The science behind the benefits of meditation

Meditation is thousands of years old and there are now numerous of studies and research that show it helps reduce stress and calm the body and mind. Here’s the science [1] behind what happens in our bodies when we meditate and how it reduces stress and helps us feel better. 

I find it amazing really and I guess it’s why I keep up with my daily practice! 

Serotonin production increases and this neurotransmitter (referred to as the Happy neurotransmitter) is a crucial chemical in our brains that has a profound impact on our moods. The more we are producing, the better our mood. Meditation replenishes our serotonin levels and paves the way for the production of new brain cells making us happier and healthier. 

Cortisol or the stress hormone is reduced with meditation. When our bodies are stressed, we produce cortisol and adrenaline and this normal. But, too much of these chemicals and too often, tears the body down, destroys healthy muscle and bone, blocks the creation of good hormones and all this leads to anxiety, depression, increased blood pressure, brain fog, insomnia, inflammation and more. Doing what we can to reduce overproduction of this cocktail is crucial for our overall health. Scientists has discovered a powerful connection between mindfulness and the reduction of cortisol even within a few weeks of a regular meditation practice. One study at Rutgers University showed a 50% decrease in cortisol levels from the meditators. 

The longevity molecule or DHEA which also combats stress is one of the most important hormones in our bodies. As we get older, our DHEA levels decrease which increases our chances of disease and accelerated aging. Meditations is shown to increase our DHEA and in one study by Dr. Vincent Giampapa M.D. meditation practitioners had a 43% more DHEA than non-practitioners.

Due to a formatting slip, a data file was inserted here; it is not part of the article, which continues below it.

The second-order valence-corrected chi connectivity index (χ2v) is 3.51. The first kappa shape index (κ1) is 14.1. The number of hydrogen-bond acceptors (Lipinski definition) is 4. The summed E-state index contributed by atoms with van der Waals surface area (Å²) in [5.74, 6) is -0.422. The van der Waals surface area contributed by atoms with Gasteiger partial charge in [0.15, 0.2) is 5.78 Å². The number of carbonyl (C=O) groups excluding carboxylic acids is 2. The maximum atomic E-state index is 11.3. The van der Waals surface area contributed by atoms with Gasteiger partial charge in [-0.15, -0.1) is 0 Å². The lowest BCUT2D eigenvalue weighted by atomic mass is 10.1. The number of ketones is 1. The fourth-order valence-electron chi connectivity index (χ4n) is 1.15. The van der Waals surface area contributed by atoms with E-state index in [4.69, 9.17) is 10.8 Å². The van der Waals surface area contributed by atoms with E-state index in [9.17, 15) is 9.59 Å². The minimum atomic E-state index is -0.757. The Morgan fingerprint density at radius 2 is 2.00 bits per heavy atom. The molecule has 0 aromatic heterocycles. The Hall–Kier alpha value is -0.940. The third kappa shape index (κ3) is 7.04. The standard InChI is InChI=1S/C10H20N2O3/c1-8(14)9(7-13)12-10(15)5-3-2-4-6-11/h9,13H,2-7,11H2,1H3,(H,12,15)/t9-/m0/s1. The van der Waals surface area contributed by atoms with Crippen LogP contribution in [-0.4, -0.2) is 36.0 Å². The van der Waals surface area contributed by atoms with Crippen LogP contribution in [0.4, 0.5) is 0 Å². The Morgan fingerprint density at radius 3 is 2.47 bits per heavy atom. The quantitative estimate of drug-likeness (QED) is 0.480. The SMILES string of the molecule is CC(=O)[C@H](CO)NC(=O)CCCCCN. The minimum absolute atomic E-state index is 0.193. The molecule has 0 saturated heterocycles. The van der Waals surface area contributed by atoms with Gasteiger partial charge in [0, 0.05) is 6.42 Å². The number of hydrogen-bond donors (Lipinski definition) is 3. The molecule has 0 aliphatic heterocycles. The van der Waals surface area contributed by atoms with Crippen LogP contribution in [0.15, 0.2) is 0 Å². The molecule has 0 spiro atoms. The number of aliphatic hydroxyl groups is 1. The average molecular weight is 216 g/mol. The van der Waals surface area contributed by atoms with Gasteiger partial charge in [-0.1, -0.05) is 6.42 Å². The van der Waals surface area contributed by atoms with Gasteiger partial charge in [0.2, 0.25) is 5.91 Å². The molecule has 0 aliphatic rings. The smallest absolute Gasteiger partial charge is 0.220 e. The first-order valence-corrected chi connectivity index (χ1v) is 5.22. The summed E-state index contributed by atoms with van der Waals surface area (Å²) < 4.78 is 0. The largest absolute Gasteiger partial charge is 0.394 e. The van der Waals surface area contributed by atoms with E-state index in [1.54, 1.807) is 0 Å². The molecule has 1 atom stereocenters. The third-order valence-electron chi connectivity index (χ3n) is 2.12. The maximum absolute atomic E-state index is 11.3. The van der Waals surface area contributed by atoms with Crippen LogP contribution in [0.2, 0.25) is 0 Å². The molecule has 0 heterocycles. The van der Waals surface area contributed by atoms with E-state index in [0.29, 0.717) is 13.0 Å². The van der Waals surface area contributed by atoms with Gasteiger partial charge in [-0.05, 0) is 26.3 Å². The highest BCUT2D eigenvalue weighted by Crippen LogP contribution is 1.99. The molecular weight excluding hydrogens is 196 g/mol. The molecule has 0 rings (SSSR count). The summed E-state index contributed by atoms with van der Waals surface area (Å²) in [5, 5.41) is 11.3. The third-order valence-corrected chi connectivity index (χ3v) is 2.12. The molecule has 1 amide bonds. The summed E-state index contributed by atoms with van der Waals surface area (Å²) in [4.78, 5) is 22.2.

GABA best known for making us feel calm is increased with meditation. A lack of this chemical leads to problems including anxiety, nervousness, racing thoughts and sleeplessness. Research by the Psychiatrist at the Boston University of Medicine found a 27% increase in GABA levels after 60 minutes of mindful exercises which was more effective than physical exercise. 

The increase of endorphins during meditation

Endorphins are increased with meditation. Endorphins also known as the ‘natural high’ are the category of neurotransmitters that the body uses as an internal pain killer. They are responsible for the sense of happiness we can feel and what a jogger refers to as the ‘runners high’ after a long jog. 

Meditation boosts our growth hormone. As we age, our body’s supply diminishes and we experience the weaker bones and muscles, increase body fat, poor heart contractions, bad moods and lack of motivation and fatigue. 

When our brains are in the ‘delta’ state, the growth hormone is released the most. The delta brainwave frequency is found during a meditative state and during deepest stage of sleep. Meditators have naturally elevated growth hormone levels.  True Rest meditations are aimed at guiding your body into the delta state while your mind stays aware and in the present moment thereby offering the benefits of deep sleep.

Meditation also boosts melatonin – the sleep molecule. Melatonin is a hormone produced by the pineal gland and peaks in our blood stream just before bed. This powerful hormone is known to prevent cancer, strengthen our immune system, slow down aging is and linked to helping to prevent numerous diseases. Studies show meditators had an increase of melatonin by an average of 98% and some by 300%. 

In a nutshell, this is what goes on in our bodies during meditation and over the longer term of being a regular meditator. Sounds pretty good for a practice which can be 10 – 20 minutes a day! 

With gratitude, Theresa

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